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david.joselit at yale.edu
Tue Jun 19 10:08:54 EDT 2007
My name is David Joselit, and based on my new book, Feedback:
Television Against Democracy
Trebor invited me to pose a few questions to the list.
One of my motivations for working on television of the initial
network era (whose terminal point, in my view, occurs when cable
becomes the dominant delivery system) was my surprise at how TV seems
to drop out of most new media discussions even though its genesis as
a medium, like radio before it, is very similar in its structure to
that of the Internet: military research and development leading to a
technology with uncertain use value; adoption and dissemination by
enthusiasts; and commercial enclosure. I was particularly struck in
my research by how closely the early discourse around cable-when it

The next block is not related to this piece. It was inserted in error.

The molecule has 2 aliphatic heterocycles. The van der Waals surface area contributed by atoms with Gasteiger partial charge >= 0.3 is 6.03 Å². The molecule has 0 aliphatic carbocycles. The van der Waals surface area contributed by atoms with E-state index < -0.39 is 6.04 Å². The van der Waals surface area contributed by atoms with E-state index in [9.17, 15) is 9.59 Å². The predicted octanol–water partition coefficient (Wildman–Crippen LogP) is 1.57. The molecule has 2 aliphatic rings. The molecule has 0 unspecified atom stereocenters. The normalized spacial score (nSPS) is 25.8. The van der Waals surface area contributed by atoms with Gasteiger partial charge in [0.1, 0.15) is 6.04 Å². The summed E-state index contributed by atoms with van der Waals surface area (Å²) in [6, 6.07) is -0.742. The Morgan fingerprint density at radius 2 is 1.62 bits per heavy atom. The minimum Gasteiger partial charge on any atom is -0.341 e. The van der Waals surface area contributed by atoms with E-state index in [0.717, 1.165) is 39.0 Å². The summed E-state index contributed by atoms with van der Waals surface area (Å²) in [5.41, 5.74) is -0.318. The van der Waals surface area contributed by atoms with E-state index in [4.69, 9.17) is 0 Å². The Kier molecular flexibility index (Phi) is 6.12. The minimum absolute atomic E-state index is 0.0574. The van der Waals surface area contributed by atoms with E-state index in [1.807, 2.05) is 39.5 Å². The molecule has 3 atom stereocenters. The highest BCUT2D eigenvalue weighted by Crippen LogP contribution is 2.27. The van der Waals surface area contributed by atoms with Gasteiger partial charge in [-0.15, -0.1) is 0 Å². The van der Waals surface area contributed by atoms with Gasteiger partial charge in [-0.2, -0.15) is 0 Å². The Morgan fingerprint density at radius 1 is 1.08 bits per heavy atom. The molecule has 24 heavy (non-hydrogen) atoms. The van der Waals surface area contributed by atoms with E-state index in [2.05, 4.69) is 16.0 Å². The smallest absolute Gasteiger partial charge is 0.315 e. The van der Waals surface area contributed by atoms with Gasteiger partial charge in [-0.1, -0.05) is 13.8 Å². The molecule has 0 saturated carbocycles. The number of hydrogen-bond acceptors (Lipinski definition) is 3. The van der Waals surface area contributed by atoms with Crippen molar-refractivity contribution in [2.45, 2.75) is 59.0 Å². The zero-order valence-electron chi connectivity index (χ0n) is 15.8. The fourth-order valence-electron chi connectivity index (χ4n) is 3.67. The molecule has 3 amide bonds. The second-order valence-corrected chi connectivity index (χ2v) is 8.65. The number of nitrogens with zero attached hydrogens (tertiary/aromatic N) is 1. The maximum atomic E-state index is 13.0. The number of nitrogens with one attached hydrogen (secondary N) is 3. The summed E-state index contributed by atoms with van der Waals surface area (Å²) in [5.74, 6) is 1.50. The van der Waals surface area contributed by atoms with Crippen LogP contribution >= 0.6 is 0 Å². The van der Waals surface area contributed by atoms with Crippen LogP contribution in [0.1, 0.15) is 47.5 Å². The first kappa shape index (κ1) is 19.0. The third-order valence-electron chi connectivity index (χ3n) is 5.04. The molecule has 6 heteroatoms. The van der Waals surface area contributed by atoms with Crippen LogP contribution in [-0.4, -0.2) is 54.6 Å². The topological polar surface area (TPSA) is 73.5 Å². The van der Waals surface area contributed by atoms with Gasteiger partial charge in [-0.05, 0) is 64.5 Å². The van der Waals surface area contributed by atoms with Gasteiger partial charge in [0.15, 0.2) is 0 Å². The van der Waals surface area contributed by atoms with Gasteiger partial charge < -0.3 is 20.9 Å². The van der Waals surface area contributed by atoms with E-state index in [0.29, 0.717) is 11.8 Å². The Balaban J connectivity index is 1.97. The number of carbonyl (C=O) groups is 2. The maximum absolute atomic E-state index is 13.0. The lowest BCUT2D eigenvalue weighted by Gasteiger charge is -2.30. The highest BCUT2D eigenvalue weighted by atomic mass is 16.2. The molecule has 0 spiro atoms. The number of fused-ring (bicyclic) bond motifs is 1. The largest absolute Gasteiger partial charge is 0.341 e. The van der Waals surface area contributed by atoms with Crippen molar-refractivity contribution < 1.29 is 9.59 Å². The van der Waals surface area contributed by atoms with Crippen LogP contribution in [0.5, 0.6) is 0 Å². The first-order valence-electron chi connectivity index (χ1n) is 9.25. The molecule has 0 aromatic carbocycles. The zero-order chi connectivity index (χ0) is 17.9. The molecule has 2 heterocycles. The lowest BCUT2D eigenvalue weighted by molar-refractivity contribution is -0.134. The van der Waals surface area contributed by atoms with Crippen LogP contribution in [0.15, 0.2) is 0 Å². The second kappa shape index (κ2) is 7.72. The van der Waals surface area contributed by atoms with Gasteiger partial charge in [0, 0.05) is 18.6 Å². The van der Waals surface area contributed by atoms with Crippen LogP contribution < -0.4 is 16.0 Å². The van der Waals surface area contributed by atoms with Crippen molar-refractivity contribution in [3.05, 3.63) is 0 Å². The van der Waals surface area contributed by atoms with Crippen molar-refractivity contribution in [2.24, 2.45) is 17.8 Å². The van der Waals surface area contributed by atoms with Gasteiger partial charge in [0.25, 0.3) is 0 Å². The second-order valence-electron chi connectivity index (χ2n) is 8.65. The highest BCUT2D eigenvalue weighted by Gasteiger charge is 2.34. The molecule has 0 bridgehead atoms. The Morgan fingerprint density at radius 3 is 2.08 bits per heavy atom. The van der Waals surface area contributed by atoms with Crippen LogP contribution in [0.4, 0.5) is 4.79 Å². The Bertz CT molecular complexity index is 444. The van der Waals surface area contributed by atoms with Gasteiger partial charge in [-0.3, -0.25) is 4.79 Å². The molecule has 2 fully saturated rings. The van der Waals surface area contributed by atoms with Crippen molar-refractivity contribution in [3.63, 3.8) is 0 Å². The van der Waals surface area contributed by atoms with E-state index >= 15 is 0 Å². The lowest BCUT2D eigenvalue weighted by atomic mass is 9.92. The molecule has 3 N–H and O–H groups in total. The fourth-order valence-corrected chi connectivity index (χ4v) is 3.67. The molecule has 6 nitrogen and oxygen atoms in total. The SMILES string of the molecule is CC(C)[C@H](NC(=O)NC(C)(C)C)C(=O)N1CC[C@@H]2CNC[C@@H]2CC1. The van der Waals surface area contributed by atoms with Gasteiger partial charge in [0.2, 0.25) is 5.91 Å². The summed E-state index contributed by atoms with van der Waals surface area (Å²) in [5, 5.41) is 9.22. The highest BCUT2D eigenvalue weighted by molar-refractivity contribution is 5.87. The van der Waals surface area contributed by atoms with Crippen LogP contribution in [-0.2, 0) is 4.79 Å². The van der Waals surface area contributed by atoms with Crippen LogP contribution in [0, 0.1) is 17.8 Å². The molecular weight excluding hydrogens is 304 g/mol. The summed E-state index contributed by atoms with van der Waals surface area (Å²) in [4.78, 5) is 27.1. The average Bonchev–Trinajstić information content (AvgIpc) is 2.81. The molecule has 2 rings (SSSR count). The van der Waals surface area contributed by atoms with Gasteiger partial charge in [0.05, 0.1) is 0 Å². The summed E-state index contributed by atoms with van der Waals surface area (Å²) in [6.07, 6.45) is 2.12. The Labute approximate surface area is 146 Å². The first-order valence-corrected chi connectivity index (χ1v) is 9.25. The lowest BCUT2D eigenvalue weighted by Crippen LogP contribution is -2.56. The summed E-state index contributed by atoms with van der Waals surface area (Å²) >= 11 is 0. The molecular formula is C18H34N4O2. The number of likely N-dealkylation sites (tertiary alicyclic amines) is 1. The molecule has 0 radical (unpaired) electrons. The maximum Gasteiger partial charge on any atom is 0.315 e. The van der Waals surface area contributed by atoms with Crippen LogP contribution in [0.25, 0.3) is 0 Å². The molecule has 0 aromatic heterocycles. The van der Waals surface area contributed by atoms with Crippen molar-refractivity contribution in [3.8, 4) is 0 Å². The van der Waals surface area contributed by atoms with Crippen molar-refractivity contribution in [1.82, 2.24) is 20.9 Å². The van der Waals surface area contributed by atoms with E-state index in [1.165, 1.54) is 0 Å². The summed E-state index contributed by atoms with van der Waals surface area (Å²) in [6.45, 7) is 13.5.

was still based in community access-mirrors the early claims made for
the Internet. Is TV irrelevant, or does it embody a possible future
for the Internet?
And secondly, as an art historian I'm attracted by the prospect of
displacing our analysis of images from what they mean-i.e., their
face value-to how they circulate, how they get concentrated (visual
tumors even) as icons that may create publics (think of the Abu
Ghraib photos, but, for those of you who are American and old enough,
Campbells soup!). Is it possible to do for images what Franco
Moretti has done for the novel-create a kind of political geography
or economy? Obviously television and the Internet are two important
public "spaces" structured by the circulation of images.
Thanks for any thoughts on these questions.
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